Violence Against Healthcare Workers in Nursing Homes and Psychiatric Hospitals

By | 2018-01-14T15:49:04+00:00 November 5th, 2010|0 Comments

Researchers from the National Institute for Occupational Safety and Health analyzed data on nursing-home employees from the 2004 National Nursing Assistant Survey and learned the following about on-the-job violence:

Thirty-four percent of nursing assistants surveyed reported experiencing physical injuries from residents’ aggression in the previous year. Mandatory overtime (odds ratio [OR] = 1.65; 95% confidence interval [CI] = 1.22, 2.24) and not having enough time to assist residents with their activities of daily living (OR = 1.49; 95% CI = 1.25, 1.78) were strongly associated with experiencing injuries from assaults. Nursing assistants employed in nursing homes with Alzheimer care units were more likely to experience such injuries, including being bitten by residents.

Violence against healthcare workers is alarmingly common (see this past post about violence in the ER), and nurses and other personal care workers are most affected. A 2008 New York Times article, citing Bureau of Labor Statistics numbers, reported that nursing homes and psychiatric units are the most dangerous settings for healthcare workers.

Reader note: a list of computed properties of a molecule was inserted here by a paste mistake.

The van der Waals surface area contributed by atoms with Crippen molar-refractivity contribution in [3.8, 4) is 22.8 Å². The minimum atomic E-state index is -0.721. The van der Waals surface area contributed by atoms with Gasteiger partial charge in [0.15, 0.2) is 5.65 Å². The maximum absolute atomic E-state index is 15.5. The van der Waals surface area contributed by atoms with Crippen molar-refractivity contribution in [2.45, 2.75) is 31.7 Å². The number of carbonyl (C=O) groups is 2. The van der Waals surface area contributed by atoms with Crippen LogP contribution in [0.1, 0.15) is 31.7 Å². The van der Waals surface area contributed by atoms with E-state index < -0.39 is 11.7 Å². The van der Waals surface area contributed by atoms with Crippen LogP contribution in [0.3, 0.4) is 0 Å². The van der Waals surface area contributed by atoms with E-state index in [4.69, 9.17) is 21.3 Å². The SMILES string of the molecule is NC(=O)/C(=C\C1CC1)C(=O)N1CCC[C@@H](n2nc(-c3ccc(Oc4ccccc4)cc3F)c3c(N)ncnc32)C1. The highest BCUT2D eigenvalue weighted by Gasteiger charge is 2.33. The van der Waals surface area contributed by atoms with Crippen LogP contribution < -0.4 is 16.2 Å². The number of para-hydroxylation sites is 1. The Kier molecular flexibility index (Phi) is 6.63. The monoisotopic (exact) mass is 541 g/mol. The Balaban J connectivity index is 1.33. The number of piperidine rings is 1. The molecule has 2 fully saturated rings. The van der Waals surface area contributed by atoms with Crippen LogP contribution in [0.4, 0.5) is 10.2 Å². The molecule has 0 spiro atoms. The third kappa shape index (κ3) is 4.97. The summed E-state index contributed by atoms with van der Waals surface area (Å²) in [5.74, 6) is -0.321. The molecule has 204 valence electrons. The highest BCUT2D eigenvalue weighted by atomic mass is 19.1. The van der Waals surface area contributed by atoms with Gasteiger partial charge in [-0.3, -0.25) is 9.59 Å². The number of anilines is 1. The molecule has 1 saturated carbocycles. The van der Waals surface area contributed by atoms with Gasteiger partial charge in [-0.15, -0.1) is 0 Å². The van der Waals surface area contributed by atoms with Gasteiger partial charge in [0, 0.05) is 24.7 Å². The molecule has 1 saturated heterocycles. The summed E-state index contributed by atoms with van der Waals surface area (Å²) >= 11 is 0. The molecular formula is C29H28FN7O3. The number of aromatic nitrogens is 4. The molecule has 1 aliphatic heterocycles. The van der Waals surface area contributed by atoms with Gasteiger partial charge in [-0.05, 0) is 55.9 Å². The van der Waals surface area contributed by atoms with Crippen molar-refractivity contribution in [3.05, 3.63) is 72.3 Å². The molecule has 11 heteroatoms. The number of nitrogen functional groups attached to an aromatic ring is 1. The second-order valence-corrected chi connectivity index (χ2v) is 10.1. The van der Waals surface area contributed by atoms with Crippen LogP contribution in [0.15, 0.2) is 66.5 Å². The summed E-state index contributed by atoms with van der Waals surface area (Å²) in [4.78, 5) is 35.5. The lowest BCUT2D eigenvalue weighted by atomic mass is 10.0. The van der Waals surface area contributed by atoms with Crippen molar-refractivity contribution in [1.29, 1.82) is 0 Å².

A recent tragedy highlights the risk for psychiatric-unit workers. Last month, Donna Gross, 54, a psychiatric technician at the Napa State Hospital in California, was strangled to death, and a patient from the hospital is being held on suspicion of murder.

About the Author:

Liz Borkowski
Liz Borkowski, MPH is the managing editor of the journal Women's Health Issues and a researcher at the Jacobs Institute of Women's Health at the Milken Institute School of Public Health at George Washington University. Her blog posts are her own and do not necessarily represent the views of her employer.

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